“In late February or early March, State had denied that there was a problem,” she said in an email. “They asserted that 83 percent of Israelis who applied for visitor visas aged 21 to 30 received them. This was when I decided to get involved, because I felt that those numbers were not telling the whole story. So I wrote to Secretary [of State John] Kerry asking for more specific numbers. I asked for statistics of tourist visas – a subset of visitor visas – for the smaller age range of 21 to 26.”

In her letter to Kerry, Meng, a member of the Middle East subcommittee, wrote that she was concerned that the “current, apparent presumption of nefarious intent on the part of young Israelis seems unfair” and urged the department to end the practice.

Frifield’s response to Meng acknowledged the problem and said that 32 percent of visa applications by Israelis 21 to 26 were denied in 2013, up from 16 percent in 2009.

Another provision that Israel must meet is reciprocity toward all American citizens. This poses a difficult question for Israel, which has applied strict scrutiny and restrictions on visas for Palestinian and Arab-Americans.

“Israel doesn’t have visa requirements for American citizens, but there has been a long history of special treatment of Arab-American citizens and that has raised strong objections by the Arab-American community,” said Philip Wilcox, president of the Foundation for Middle East Peace and a former U.S. consul general in Jerusalem. “I think that the U.S., for good reason, believes that American citizens are American citizens without reference to their racial, ethnic or religious origins and that all are entitled to be treated equally by foreign governments as they are here and that no stigma or suspicion should apply to those American citizens because of their ethnic origin or race.”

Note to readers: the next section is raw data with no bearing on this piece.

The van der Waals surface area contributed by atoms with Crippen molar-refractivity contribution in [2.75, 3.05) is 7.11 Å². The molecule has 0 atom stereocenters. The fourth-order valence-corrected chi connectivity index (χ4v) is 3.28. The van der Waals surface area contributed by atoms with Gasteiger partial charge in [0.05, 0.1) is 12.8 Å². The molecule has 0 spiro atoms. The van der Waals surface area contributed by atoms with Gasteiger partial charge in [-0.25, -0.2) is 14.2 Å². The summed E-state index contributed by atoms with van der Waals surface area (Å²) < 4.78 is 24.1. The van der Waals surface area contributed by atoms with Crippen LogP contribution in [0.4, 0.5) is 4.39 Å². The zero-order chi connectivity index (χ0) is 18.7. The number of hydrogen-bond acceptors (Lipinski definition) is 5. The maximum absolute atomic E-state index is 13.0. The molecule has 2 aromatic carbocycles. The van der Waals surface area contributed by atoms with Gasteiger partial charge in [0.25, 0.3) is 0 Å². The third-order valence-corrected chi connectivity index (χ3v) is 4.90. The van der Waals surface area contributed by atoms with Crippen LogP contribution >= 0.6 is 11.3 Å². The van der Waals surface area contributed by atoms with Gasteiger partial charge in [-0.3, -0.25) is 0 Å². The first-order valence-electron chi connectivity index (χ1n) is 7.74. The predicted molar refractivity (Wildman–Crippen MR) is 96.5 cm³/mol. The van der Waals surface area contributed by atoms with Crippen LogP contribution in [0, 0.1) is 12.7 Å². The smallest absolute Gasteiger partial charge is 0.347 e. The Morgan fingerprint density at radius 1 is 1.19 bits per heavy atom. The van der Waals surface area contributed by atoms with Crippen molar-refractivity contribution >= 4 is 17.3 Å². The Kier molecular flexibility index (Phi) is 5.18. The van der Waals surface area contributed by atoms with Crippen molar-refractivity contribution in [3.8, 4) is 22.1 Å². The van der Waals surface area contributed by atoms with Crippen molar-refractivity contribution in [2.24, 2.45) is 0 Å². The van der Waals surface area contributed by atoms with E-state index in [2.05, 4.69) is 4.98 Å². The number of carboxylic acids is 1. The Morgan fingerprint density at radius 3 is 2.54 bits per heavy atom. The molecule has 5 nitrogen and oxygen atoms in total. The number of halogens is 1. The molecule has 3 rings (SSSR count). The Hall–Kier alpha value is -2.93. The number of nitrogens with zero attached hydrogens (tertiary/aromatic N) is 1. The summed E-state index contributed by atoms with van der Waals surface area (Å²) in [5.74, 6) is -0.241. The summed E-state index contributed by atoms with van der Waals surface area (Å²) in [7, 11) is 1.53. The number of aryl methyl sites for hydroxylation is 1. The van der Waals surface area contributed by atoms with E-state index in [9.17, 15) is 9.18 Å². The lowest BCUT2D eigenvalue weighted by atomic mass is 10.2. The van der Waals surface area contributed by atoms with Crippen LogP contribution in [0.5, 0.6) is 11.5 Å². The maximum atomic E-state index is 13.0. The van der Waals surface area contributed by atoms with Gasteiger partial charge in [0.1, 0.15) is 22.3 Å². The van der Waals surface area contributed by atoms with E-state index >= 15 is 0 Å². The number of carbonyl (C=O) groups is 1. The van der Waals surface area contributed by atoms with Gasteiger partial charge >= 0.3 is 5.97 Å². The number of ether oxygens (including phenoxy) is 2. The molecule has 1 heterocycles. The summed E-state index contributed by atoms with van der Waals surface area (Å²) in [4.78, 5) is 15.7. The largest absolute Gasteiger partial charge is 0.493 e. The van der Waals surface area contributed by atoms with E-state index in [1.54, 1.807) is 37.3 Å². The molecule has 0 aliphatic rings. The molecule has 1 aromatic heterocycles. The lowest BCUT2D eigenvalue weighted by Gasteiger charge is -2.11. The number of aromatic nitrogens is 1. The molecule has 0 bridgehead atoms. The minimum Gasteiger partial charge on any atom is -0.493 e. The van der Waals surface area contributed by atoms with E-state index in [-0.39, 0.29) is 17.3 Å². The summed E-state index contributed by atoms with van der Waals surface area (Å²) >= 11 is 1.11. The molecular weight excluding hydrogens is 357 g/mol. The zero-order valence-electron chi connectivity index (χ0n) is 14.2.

The Israeli newspaper Haaretz reported on April 22 that Israeli officials said they were willing to end their restrictions on Arab-Americans upon entering the waiver program.

Asked whether this was something the State Department could accept, spokesperson Jen Psaki said the department wouldn’t budge on the requirement for nations to adapt their policy prior to joining the waiver program, instead of after.

Congress does have the power to override some of the requirements and last year U.S. Rep. Brad Sherman (D-Calif.) introduced the Visa Waiver for Israel Act of 2013 that is currently being reviewed by the House Judiciary Committee.

The committee’s chairman, Rep. Bob Goodlatte (R-Va.), has also taken a strong stance against exempting Israel from the Visa Waiver Program’s standards.

“As longtime friends and allies, the United States and Israel benefit significantly from travel and tourism between the two countries,” Goodlatte wrote. “I believe that countries wishing to participate in the Visa Waiver Program must first satisfy the requirements for participation under the Immigration and Nationality Act for admittance to the program. Once Israel satisfies these requirements, I would warmly welcome their participation in the program, so that we can further bolster the strong relationship between our countries.”

[email protected]
JNS.org contributed to this story.

Never miss a story.
Sign up for our newsletter.
Email Address


  1. I have an Israeli friend who was here on a diplomatic passport, left her consular job, obtained a new job, returned to Israel to obtain a visa — all this within applicable US regulations — and is now refused entry to this country. She was told the US Embassy in Tel Aviv is not issuing visas to Israeli citizens. Can you comment on this?


Please enter your comment!
Please enter your name here